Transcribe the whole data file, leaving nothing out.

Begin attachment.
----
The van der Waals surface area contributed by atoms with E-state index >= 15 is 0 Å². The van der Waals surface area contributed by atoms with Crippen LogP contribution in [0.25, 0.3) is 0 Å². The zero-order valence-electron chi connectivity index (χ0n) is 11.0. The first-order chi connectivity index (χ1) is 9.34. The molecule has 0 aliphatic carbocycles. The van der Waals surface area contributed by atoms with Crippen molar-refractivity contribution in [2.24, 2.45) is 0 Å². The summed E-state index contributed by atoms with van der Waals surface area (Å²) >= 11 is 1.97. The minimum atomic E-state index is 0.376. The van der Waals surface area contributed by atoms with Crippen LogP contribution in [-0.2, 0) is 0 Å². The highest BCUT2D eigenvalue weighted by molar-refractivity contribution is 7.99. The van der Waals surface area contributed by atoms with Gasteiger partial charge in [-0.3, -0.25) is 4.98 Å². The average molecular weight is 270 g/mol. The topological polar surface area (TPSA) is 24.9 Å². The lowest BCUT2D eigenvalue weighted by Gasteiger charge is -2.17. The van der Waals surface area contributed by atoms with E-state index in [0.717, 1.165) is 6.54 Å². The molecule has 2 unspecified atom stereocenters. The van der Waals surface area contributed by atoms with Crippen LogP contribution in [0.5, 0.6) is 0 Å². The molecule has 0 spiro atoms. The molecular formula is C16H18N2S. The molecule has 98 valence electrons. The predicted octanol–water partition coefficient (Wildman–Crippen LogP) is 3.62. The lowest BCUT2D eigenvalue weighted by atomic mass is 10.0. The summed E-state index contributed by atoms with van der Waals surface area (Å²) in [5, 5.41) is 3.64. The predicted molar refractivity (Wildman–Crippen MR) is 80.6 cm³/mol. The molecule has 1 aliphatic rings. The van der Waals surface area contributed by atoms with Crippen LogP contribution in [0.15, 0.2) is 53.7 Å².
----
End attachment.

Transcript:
The van der Waals surface area contributed by atoms with E-state index >= 15 is 0 Å². The van der Waals surface area contributed by atoms with Crippen LogP contribution in [0.25, 0.3) is 0 Å². The zero-order valence-electron chi connectivity index (χ0n) is 11.0. The first-order chi connectivity index (χ1) is 9.34. The molecule has 0 aliphatic carbocycles. The van der Waals surface area contributed by atoms with Crippen molar-refractivity contribution in [2.24, 2.45) is 0 Å². The summed E-state index contributed by atoms with van der Waals surface area (Å²) >= 11 is 1.97. The minimum atomic E-state index is 0.376. The van der Waals surface area contributed by atoms with Crippen LogP contribution in [-0.2, 0) is 0 Å². The highest BCUT2D eigenvalue weighted by molar-refractivity contribution is 7.99. The van der Waals surface area contributed by atoms with Gasteiger partial charge in [-0.3, -0.25) is 4.98 Å². The average molecular weight is 270 g/mol. The topological polar surface area (TPSA) is 24.9 Å². The lowest BCUT2D eigenvalue weighted by Gasteiger charge is -2.17. The van der Waals surface area contributed by atoms with E-state index in [0.717, 1.165) is 6.54 Å². The molecule has 2 unspecified atom stereocenters. The van der Waals surface area contributed by atoms with Crippen LogP contribution in [0.5, 0.6) is 0 Å². The molecule has 0 spiro atoms. The molecular formula is C16H18N2S. The molecule has 98 valence electrons. The predicted octanol–water partition coefficient (Wildman–Crippen LogP) is 3.62. The lowest BCUT2D eigenvalue weighted by atomic mass is 10.0. The summed E-state index contributed by atoms with van der Waals surface area (Å²) in [5, 5.41) is 3.64. The predicted molar refractivity (Wildman–Crippen MR) is 80.6 cm³/mol. The molecule has 1 aliphatic rings. The van der Waals surface area contributed by atoms with Crippen LogP contribution in [0.15, 0.2) is 53.7 Å².